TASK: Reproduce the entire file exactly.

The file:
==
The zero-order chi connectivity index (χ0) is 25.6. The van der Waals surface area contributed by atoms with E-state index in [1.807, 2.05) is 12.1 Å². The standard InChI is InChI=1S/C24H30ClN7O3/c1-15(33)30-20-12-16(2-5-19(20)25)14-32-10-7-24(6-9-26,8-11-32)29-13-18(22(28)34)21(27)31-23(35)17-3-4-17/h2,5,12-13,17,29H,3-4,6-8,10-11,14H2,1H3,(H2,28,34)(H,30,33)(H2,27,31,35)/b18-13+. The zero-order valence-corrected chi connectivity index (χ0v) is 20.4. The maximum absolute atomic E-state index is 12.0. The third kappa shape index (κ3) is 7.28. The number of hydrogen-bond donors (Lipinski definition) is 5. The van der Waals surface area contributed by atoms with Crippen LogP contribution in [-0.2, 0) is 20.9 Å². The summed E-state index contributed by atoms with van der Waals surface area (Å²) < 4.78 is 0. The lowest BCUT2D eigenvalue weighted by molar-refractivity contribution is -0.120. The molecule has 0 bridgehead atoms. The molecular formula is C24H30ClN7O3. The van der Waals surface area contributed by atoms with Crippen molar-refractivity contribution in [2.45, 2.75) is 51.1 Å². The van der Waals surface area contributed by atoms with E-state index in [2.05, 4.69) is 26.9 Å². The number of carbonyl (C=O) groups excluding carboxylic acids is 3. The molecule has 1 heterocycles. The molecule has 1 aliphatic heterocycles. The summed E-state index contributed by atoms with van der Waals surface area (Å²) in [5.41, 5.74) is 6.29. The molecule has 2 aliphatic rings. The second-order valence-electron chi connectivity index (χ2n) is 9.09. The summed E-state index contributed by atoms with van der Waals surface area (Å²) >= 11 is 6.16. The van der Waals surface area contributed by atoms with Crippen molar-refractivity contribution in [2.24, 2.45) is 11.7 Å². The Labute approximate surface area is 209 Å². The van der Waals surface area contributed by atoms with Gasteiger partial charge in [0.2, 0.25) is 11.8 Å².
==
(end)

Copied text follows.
The zero-order chi connectivity index (χ0) is 25.6. The van der Waals surface area contributed by atoms with E-state index in [1.807, 2.05) is 12.1 Å². The standard InChI is InChI=1S/C24H30ClN7O3/c1-15(33)30-20-12-16(2-5-19(20)25)14-32-10-7-24(6-9-26,8-11-32)29-13-18(22(28)34)21(27)31-23(35)17-3-4-17/h2,5,12-13,17,29H,3-4,6-8,10-11,14H2,1H3,(H2,28,34)(H,30,33)(H2,27,31,35)/b18-13+. The zero-order valence-corrected chi connectivity index (χ0v) is 20.4. The maximum absolute atomic E-state index is 12.0. The third kappa shape index (κ3) is 7.28. The number of hydrogen-bond donors (Lipinski definition) is 5. The van der Waals surface area contributed by atoms with Crippen LogP contribution in [-0.2, 0) is 20.9 Å². The summed E-state index contributed by atoms with van der Waals surface area (Å²) < 4.78 is 0. The lowest BCUT2D eigenvalue weighted by molar-refractivity contribution is -0.120. The molecule has 0 bridgehead atoms. The molecular formula is C24H30ClN7O3. The van der Waals surface area contributed by atoms with Crippen molar-refractivity contribution in [2.45, 2.75) is 51.1 Å². The van der Waals surface area contributed by atoms with E-state index in [2.05, 4.69) is 26.9 Å². The number of carbonyl (C=O) groups excluding carboxylic acids is 3. The molecule has 1 heterocycles. The molecule has 1 aliphatic heterocycles. The summed E-state index contributed by atoms with van der Waals surface area (Å²) in [5.41, 5.74) is 6.29. The molecule has 2 aliphatic rings. The second-order valence-electron chi connectivity index (χ2n) is 9.09. The summed E-state index contributed by atoms with van der Waals surface area (Å²) >= 11 is 6.16. The van der Waals surface area contributed by atoms with Crippen molar-refractivity contribution in [2.24, 2.45) is 11.7 Å². The Labute approximate surface area is 209 Å². The van der Waals surface area contributed by atoms with Gasteiger partial charge in [0.2, 0.25) is 11.8 Å².